Notes, Quotes

The Sports Xchange

September 05, 2018 at 1:08 am.

–The Paxton Lynch Experiment officially ended Sunday when the Broncos claimed third-year veteran Kevin Hogan off waivers. That move necessitated the release of the Broncos’ 2016 first-round pick, who declined from projected future starter to struggling third-teamer over the course of three seasons.

But based on what general manager John Elway said a day earlier, the era had already ended. At a press conference, Elway told media that the team had contacted some veteran quarterbacks about joining the Broncos, but that they “didn’t want to come in right now.”

“We’ve talked to several and had discussions there, but they all want to wait — the ones we were interested in,” Elway said.

So the die was cast. The Broncos were looking, and when Hogan was available after the Redskins waived him, Denver pounced, using its No. 5 waiver-claim priority to add the third-year Stanford product.

And that was all for Lynch in Denver after over two years of struggling to learn the offense and failing to gain traction in any of his battles for playing time.

One of the issues for Lynch is that he consistently failed to adapt and change for the pro game. Even as he was struggling, he rarely stayed on the practice field for extra work after each on-field session. Day after day during training camp, Chad Kelly was among the last two or three players on the field, while Lynch had long since retreated to the locker room.

The struggles to adapt continued into the huddle.

“I had several talks with him. ‘Hey, man, when you get in the huddle you gotta do this, you gotta do that, you gotta do that,'” wide receiver Emmanuel Sanders told NFL Network on Sunday. “But he got kind of stuck in his ways.”

In the end, the Broncos — and their fans — had just had enough. In the Broncos’ second preseason game this summer, the home crowd booed Lynch when he took the field with the third team.

The fans were done with Lynch that night. Two weeks later, the Broncos were, too.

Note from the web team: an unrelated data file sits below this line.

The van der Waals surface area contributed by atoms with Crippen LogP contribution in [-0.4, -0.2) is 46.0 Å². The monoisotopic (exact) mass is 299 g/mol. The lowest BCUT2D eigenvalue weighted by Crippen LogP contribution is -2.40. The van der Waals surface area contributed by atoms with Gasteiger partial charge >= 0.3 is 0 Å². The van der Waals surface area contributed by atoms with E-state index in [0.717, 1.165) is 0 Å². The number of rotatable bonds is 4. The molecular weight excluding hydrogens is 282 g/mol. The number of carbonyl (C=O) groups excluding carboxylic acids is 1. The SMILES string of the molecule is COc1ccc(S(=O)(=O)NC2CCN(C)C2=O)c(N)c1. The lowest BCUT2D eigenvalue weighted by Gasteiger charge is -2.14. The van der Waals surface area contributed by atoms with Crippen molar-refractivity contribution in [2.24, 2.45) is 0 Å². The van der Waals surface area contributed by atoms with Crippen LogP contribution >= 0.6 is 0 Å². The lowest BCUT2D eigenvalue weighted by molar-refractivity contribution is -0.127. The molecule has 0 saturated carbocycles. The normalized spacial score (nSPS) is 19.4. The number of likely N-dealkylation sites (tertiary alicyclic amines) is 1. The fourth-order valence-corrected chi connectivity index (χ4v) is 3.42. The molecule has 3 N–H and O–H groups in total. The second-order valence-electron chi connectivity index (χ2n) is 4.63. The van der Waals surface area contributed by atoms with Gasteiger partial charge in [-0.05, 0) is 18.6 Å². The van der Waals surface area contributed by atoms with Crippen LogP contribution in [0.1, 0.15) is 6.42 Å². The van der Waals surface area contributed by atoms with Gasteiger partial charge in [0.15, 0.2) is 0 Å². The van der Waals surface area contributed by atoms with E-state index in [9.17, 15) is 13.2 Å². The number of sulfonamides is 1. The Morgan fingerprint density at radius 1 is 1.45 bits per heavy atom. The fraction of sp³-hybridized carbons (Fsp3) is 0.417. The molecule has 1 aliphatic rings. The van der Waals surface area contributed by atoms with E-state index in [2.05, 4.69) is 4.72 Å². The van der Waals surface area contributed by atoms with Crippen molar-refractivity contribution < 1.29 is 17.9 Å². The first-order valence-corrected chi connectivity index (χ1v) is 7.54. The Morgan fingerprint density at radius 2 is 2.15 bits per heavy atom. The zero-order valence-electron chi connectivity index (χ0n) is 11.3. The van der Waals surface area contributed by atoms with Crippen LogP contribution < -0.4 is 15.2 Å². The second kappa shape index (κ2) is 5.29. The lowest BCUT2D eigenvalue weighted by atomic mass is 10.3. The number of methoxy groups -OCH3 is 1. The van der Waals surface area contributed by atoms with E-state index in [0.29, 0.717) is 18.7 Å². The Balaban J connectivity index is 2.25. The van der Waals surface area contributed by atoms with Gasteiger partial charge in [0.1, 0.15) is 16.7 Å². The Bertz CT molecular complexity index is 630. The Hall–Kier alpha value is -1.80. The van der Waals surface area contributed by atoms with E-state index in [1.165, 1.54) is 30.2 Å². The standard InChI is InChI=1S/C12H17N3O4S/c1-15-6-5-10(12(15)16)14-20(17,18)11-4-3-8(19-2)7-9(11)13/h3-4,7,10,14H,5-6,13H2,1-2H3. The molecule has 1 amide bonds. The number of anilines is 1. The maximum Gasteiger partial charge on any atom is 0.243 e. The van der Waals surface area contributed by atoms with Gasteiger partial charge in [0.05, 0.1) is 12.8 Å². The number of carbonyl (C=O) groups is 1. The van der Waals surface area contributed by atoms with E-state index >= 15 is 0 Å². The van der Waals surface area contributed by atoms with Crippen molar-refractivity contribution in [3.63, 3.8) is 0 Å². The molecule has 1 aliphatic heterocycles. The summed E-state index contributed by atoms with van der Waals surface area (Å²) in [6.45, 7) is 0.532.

–The reason why Royce Freeman is the Broncos’ starting running back heading into Week 1 is simple: He was just better than Devontae Booker.

Freeman was more explosive, displayed better vision and made more decisive bursts to the hole throughout the summer than Booker. The final piece of the puzzle for Freeman was mastering pass protection to the point that he could be trusted on an every-down basis.

“He was really good in pass pro(tection), so that’s your biggest worry about having a young halfback playing with a veteran quarterback — it’s the pass-pro issues,” Broncos head coach Vance Joseph said. “He’s shown the I.Q. and the maturity to be a great pass-pro guy — on third downs especially.”

Booker will likely play on third downs, Joseph said, which fits into his skill set as a pass catcher out of the backfield. Booker has just one run of 20 or more yards in two NFL seasons, but has seven receptions covering that much ground.

Still, his role will be limited, as he’s not a 1a runner with Freeman; he’s the No. 2 back in the Broncos’ mix.

–Outside linebacker Von Miller: He’s still the straw that stirs the Broncos’ defensive drink, and with the addition of Bradley Chubb and the return of Shane Ray and Shaquil Barrett to keep him fresh, the defense will go as far as Miller takes it.

–Running back Royce Freeman: While big things are expected of Bradley Chubb and Courtland Sutton, Freeman’s ability to win the No. 1 running back job thanks to a strong preseason puts him in position to have a profound impact on the team’s fortunes. Freeman’s vision and explosiveness helped lead to a team-leading three preseason touchdowns, and if he can make his college durability translate to the NFL, he should ensure that the Broncos don’t miss C.J. Anderson.